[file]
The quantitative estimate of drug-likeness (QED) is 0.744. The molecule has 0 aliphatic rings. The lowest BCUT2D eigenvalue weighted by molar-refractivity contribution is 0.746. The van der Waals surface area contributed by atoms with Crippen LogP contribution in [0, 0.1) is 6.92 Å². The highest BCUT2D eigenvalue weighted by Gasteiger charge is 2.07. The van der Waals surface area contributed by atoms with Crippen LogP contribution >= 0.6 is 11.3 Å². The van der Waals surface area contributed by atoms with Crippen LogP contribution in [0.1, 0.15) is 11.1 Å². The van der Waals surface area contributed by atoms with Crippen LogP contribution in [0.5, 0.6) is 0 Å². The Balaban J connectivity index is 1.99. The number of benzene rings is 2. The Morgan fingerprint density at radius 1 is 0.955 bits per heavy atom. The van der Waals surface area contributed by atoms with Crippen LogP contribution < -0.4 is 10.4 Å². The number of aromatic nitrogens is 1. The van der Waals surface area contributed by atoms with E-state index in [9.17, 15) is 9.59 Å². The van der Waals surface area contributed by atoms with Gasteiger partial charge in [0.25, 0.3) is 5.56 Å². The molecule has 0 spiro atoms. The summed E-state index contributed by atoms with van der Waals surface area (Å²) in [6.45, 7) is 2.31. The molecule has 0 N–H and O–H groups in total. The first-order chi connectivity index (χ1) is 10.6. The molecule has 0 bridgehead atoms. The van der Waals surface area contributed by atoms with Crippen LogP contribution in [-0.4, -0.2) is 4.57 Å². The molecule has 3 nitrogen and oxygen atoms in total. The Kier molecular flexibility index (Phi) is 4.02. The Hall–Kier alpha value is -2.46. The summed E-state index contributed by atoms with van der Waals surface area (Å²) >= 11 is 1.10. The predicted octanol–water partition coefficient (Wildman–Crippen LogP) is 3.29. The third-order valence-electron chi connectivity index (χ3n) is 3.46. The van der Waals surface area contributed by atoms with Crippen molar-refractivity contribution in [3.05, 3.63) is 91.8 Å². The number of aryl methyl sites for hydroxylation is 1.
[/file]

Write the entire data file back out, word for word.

The quantitative estimate of drug-likeness (QED) is 0.744. The molecule has 0 aliphatic rings. The lowest BCUT2D eigenvalue weighted by molar-refractivity contribution is 0.746. The van der Waals surface area contributed by atoms with Crippen LogP contribution in [0, 0.1) is 6.92 Å². The highest BCUT2D eigenvalue weighted by Gasteiger charge is 2.07. The van der Waals surface area contributed by atoms with Crippen LogP contribution >= 0.6 is 11.3 Å². The van der Waals surface area contributed by atoms with Crippen LogP contribution in [0.1, 0.15) is 11.1 Å². The van der Waals surface area contributed by atoms with Crippen LogP contribution in [0.5, 0.6) is 0 Å². The Balaban J connectivity index is 1.99. The number of benzene rings is 2. The Morgan fingerprint density at radius 1 is 0.955 bits per heavy atom. The van der Waals surface area contributed by atoms with Crippen LogP contribution < -0.4 is 10.4 Å². The number of aromatic nitrogens is 1. The van der Waals surface area contributed by atoms with E-state index in [9.17, 15) is 9.59 Å². The van der Waals surface area contributed by atoms with Gasteiger partial charge in [0.25, 0.3) is 5.56 Å². The molecule has 0 spiro atoms. The summed E-state index contributed by atoms with van der Waals surface area (Å²) in [6.45, 7) is 2.31. The molecule has 0 N–H and O–H groups in total. The first-order chi connectivity index (χ1) is 10.6. The molecule has 0 bridgehead atoms. The van der Waals surface area contributed by atoms with Crippen LogP contribution in [-0.4, -0.2) is 4.57 Å². The molecule has 3 nitrogen and oxygen atoms in total. The Kier molecular flexibility index (Phi) is 4.02. The Hall–Kier alpha value is -2.46. The summed E-state index contributed by atoms with van der Waals surface area (Å²) >= 11 is 1.10. The predicted octanol–water partition coefficient (Wildman–Crippen LogP) is 3.29. The third-order valence-electron chi connectivity index (χ3n) is 3.46. The van der Waals surface area contributed by atoms with Crippen molar-refractivity contribution in [3.05, 3.63) is 91.8 Å². The number of aryl methyl sites for hydroxylation is 1.